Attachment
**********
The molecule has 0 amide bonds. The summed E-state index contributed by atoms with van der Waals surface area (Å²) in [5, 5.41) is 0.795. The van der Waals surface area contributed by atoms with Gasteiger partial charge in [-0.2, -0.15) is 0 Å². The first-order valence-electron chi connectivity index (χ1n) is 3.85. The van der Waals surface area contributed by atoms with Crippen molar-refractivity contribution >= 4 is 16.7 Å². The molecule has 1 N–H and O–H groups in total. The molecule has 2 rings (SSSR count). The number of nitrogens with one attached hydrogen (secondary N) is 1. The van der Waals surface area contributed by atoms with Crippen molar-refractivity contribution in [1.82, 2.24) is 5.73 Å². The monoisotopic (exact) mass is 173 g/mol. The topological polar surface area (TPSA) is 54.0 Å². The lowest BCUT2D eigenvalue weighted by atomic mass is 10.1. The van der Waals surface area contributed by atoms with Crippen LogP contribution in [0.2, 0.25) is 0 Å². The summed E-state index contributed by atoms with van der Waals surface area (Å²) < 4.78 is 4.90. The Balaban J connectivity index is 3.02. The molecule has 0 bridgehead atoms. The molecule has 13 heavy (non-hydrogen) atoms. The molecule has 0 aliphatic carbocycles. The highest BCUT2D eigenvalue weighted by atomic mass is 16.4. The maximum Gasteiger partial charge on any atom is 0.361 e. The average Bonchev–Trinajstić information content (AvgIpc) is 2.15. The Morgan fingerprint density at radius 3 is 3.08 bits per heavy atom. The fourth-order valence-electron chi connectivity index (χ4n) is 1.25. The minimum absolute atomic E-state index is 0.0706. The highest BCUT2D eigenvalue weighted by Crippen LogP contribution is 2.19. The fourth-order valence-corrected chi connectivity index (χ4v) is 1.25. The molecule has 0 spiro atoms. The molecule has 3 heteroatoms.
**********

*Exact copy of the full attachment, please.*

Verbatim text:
The molecule has 0 amide bonds. The summed E-state index contributed by atoms with van der Waals surface area (Å²) in [5, 5.41) is 0.795. The van der Waals surface area contributed by atoms with Gasteiger partial charge in [-0.2, -0.15) is 0 Å². The first-order valence-electron chi connectivity index (χ1n) is 3.85. The van der Waals surface area contributed by atoms with Crippen molar-refractivity contribution >= 4 is 16.7 Å². The molecule has 1 N–H and O–H groups in total. The molecule has 2 rings (SSSR count). The number of nitrogens with one attached hydrogen (secondary N) is 1. The van der Waals surface area contributed by atoms with Crippen molar-refractivity contribution in [1.82, 2.24) is 5.73 Å². The monoisotopic (exact) mass is 173 g/mol. The topological polar surface area (TPSA) is 54.0 Å². The lowest BCUT2D eigenvalue weighted by atomic mass is 10.1. The van der Waals surface area contributed by atoms with Crippen LogP contribution in [0.2, 0.25) is 0 Å². The summed E-state index contributed by atoms with van der Waals surface area (Å²) < 4.78 is 4.90. The Balaban J connectivity index is 3.02. The molecule has 0 bridgehead atoms. The molecule has 13 heavy (non-hydrogen) atoms. The molecule has 0 aliphatic carbocycles. The highest BCUT2D eigenvalue weighted by atomic mass is 16.4. The maximum Gasteiger partial charge on any atom is 0.361 e. The average Bonchev–Trinajstić information content (AvgIpc) is 2.15. The Morgan fingerprint density at radius 3 is 3.08 bits per heavy atom. The fourth-order valence-electron chi connectivity index (χ4n) is 1.25. The minimum absolute atomic E-state index is 0.0706. The highest BCUT2D eigenvalue weighted by Crippen LogP contribution is 2.19. The fourth-order valence-corrected chi connectivity index (χ4v) is 1.25. The molecule has 0 spiro atoms. The molecule has 3 heteroatoms.